Meat eating is good for human health & livestock can be good for the environment

January 25th, 2019

Below are a variety of research/study sources from around the world plus some well thought out personal opinion pieces that refute misinformation portrayed as truth by those intent on eradicating all meat from the menu. Please note more references are added to this blog post as they are discovered, and sometimes links to articles may be broken, […]

Read the rest of this entry »

Care for the environment – like charity – must begin at home

February 12th, 2017

Pheasant coucals are one of Australia’s most splendid birds. They are quirky characters with disproportionally long tails, a habit of engaging in disorganised, ungainly dances in bare spaces that include roads, and a hauntingly memorable call. I heard a pheasant coucal long before I ever saw one, several decades ago, in the thick vegetation lining […]

Read the rest of this entry »

Why should farmers be on Twitter?

January 3rd, 2015

Why should farmers be on Twitter?  And everyone else involved in agribusiness? Vital news. Instantly.  Leaves every other method for dust. And opinions. That matter to YOU. Follow people who send messages YOU are interested in. Draft off the white noise, by not “following” anyone of no interest. Support from others in the industry. Having […]

Read the rest of this entry »

Using Twitter – the finer points (2/4)

January 3rd, 2015

Once you have got started on Twitter, as outlined on the previous blog post, there’s a few more details to learn that will be handy. “Retweeting” – this is when you forward someone’s message on, so all the people who follow you, get to see this message. When retweeting a message, as much as possible, […]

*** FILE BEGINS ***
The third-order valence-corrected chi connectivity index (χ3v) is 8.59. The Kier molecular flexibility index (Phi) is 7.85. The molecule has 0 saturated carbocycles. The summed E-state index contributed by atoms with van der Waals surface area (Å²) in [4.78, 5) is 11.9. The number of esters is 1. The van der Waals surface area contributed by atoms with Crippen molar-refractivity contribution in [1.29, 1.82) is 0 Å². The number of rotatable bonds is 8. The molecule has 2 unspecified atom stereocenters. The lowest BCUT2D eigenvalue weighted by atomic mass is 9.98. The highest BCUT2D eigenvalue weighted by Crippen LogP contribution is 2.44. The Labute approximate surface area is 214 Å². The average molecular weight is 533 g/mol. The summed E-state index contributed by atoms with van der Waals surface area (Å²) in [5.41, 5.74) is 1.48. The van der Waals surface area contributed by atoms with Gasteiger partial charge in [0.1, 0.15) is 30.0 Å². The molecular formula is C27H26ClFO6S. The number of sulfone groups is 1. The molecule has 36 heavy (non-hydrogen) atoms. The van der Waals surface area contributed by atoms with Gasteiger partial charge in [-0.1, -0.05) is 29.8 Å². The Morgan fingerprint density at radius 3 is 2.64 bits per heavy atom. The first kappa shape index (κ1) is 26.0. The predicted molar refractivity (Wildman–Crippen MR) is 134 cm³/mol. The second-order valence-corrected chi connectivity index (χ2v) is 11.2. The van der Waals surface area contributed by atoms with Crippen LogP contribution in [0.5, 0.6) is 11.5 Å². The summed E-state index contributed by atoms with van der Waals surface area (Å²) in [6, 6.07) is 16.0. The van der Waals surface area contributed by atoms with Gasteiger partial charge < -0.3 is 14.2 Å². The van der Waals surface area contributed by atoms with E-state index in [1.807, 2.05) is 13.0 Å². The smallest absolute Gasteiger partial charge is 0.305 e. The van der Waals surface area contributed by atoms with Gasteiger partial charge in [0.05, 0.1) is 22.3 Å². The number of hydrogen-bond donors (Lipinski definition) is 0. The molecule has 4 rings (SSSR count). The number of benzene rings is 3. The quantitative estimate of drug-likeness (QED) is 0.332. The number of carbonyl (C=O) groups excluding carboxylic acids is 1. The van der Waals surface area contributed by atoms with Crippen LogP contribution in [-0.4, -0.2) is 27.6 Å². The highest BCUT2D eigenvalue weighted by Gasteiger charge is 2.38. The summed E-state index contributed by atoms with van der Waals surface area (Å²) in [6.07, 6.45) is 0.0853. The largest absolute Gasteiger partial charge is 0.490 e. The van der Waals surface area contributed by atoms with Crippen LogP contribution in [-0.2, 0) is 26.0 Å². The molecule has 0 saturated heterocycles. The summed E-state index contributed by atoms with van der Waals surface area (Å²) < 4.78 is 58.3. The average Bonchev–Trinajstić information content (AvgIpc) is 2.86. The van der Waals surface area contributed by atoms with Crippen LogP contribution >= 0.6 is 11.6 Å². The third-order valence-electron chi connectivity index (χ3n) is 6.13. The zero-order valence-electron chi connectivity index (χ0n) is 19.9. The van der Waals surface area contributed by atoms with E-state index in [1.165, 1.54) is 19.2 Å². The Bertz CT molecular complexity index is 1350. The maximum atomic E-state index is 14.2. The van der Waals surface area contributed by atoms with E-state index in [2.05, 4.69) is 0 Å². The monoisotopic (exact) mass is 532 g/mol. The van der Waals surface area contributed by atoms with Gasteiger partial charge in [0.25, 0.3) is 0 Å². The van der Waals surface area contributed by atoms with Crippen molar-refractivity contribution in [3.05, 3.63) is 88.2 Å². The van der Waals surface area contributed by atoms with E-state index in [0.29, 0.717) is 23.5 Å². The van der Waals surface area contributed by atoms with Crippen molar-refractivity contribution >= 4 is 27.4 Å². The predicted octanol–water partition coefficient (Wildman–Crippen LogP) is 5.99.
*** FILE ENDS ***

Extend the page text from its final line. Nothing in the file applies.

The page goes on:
Read the rest of this entry »

How do you get started on Twitter? (1/4)

January 2nd, 2015

I thought Twitter was a waste of time until launching into it and discovering a fascinating bunch of people, sending useful information, thought-provoking opinions and having rewarding conversations. Plus the wittiest observations and retorts I’ve ever read.  Opinions, facts and laughs all mixed together.  Twitter is a brilliant, worldwide, bush grapevine. Many obviously think likewise […]

Read the rest of this entry »

Social media use in rural Australia

September 29th, 2014

This is how Australia’s bush grapevine now works. On Saturday I drove home from Longreach, taking photographs along the way. I just got a call from a bloke carting livestock, asking if I was in Charters Towers on Saturday. I’d tweeted a photograph of his roadtrain, refuelling at Charters Towers. It was seen by someone […]

Read the rest of this entry »

Realism preferable to perpetuating “superwoman” stereotypes

September 19th, 2014

Young women can be left with false expectations and many older women find it daunting, when faced with a bevy of seemingly ultra-capable superwomen, most of whom steer well clear of mentioning any kind of fallibility (mistakes, and what they aren’t good at). So Alexandra Gartmann’s talk at this week’s QRRRWN* Conference was a breath […]

Read the rest of this entry »

Many of our top 100 chief executives are from regional Australia

September 11th, 2014

21% of Australia’s top 100 chief executives were born in regional Australia, according to the “Pathways to CEO” research undertaken by the University of Sydney Business School. It is discussed in today’s Sydney Morning Herald and more on the research will appear in the Australian Financial Review’s “Boss” magazine. When overseas-born chief executives are removed […]

Read the rest of this entry »

A Place to Call Home

September 8th, 2014

Are television dramas set in rural Australia, good or bad for the image of the bush? I’ve just finished watching “A Place to Call Home” (recorded on digital TV). Quality in every respect. Excellent story and cinematography, interesting characters and top actors.  The icing on the cake? It’s 100% Australian. Set in the 1950s, it […]

Read the rest of this entry »

Objective journalism and the ABC

December 29th, 2013

You can give identical film footage, photographs or facts to two different film producers or print editors/journalists and end up with two entirely different stories.  Judicious editing, with specific sounds or music added, can produce polar opposite outcomes (both well away from the truth, if desired). Australian taxpayers fund the ABC so we have a […]

Read the rest of this entry »